Understand My Bill

Time-of-Use (TOU)
Pricing Plan

Click on any grey highlighted portion of the sample Time-of-Use bill pages for more details about that specific section or line item. Switch between Page 1 and Page 2 of the sample bill using the underlined links below.

  • Change Bill Page:
  • Page 1
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My Rates Explained

What goes into my Residential Time-of-Use (TOU) bill?

There are two main factors used to calculate your electricity bill:
Your Price Plan

Most of our residential customers are billed for Electricity based on Time-of-Use pricing. This means electricity prices vary based on the time of day, the day of the week and by season. We bill you these prices for electricity on behalf of generators with no mark-up for profit.

For more information on Time-of-Use prices and demand periods, visit our Electricity Prices page.

Your Rate Class

Your rate class (also known as service type) determines the rates that you pay for delivery. When assigning you to the proper rate class, we consider the nature and use of your electricity service, as well as the customer density in your area.

For a full explanation of the different service types and how Delivery rates are determined, visit our Rate Classes and Residential Delivery Rates pages.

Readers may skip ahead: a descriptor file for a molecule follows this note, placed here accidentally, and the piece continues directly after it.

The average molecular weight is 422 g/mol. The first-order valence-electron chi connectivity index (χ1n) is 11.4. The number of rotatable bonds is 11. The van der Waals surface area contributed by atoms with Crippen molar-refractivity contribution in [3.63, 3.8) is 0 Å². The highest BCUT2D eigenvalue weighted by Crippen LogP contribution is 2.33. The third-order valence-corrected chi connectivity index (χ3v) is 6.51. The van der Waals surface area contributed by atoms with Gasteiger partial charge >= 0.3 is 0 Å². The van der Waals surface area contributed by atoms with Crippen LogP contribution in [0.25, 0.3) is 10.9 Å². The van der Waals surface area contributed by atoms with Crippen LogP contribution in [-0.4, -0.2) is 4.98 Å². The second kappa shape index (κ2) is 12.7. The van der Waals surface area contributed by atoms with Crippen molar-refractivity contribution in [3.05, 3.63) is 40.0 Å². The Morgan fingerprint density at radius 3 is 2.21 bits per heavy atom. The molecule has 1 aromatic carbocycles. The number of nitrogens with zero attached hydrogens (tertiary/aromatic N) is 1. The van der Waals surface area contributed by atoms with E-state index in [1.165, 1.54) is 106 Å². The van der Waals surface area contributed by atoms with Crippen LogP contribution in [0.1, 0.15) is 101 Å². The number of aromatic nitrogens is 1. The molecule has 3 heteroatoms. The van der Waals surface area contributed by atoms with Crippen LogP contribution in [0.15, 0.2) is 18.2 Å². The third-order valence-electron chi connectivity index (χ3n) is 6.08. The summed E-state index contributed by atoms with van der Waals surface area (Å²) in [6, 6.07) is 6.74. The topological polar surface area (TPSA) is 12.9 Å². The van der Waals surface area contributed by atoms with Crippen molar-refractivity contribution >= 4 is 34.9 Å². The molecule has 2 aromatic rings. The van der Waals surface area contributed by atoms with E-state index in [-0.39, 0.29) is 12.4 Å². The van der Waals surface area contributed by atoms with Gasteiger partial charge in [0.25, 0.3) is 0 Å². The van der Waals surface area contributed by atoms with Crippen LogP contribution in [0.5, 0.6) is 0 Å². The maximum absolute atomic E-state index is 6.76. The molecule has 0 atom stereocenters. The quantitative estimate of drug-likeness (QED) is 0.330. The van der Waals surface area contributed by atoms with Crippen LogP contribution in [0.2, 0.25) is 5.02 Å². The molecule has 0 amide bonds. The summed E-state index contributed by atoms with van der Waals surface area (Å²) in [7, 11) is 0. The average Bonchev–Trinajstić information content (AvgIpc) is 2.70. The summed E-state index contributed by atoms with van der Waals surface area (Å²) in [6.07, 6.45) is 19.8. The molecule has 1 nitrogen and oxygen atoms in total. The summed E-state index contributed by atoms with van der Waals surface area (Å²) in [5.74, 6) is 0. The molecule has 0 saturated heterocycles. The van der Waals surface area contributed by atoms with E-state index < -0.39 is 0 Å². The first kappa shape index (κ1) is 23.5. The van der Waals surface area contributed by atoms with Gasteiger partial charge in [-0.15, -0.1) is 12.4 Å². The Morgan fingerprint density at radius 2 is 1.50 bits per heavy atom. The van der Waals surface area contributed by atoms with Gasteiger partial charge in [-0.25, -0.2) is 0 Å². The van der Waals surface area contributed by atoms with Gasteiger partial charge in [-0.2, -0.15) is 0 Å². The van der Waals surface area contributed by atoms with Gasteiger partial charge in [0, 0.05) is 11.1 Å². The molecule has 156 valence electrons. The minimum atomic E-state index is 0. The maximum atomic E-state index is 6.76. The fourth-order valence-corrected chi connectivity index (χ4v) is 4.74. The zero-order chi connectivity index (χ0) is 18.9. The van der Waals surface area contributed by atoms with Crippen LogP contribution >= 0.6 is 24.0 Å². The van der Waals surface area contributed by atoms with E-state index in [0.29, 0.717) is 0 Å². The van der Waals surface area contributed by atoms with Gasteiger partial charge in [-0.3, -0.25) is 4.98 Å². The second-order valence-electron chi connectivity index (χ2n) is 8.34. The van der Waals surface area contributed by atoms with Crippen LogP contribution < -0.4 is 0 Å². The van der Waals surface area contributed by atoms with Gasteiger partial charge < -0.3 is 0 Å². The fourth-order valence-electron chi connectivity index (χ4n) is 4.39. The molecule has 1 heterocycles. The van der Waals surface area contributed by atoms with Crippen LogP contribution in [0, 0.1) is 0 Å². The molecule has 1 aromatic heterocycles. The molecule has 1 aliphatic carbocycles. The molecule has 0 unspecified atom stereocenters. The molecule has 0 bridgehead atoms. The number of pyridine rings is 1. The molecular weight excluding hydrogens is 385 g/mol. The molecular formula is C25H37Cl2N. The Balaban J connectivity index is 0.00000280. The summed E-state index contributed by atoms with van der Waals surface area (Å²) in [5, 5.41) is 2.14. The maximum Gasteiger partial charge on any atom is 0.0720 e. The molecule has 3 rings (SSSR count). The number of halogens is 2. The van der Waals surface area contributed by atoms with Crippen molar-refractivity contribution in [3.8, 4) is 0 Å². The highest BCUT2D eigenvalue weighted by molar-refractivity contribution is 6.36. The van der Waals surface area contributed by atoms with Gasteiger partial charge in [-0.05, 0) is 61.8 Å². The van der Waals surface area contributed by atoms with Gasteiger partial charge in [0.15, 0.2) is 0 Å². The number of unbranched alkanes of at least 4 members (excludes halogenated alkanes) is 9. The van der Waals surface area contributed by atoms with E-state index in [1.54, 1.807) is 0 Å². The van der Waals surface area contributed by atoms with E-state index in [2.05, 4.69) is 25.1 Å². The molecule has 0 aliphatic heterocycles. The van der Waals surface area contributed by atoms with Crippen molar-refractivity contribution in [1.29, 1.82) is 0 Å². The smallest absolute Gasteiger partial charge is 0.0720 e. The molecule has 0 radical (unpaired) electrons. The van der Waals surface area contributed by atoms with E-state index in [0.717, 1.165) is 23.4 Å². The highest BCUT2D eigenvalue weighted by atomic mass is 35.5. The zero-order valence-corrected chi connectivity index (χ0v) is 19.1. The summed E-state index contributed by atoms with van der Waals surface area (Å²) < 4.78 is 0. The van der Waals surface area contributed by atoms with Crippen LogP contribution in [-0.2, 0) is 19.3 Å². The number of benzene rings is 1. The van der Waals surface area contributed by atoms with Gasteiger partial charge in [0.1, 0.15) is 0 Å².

Where does my electricity dollar go?

Although we bill you for the other line items on your bill, the money collected from your bill goes to several different corporations, regulators and independent generators that make up Ontario’s deregulated electricity market. This breakdown of where your electricity dollars go can be seen in more detail by visiting our Residential Rates and Charges page.

What does metered and adjusted usage mean?

Metered usage in kilowatt-hours is the amount of electricity you used in kilowatt-hours (kWh). It is calculated by taking the difference in meter readings and multiplied, if applicable, by the multiplier indicated on your meter.

Adjusted usage in kilowatt-hours is the amount of electricity you used in kWh adjusted to cover the line losses in the electricity system that are not measured by your meter. When electricity is transmitted over long distances and passes through wires and transformers, it’s normal for a small amount of power to be used or lost as heat. For example, if we deliver 1,000 kWh to you, we must purchase a small amount more than what you use. To determine the amount of electricity we need to buy for you, we use a calculation called an “adjustment factor.” The adjustment factor is approved by the Ontario Energy Board and varies according to your service type.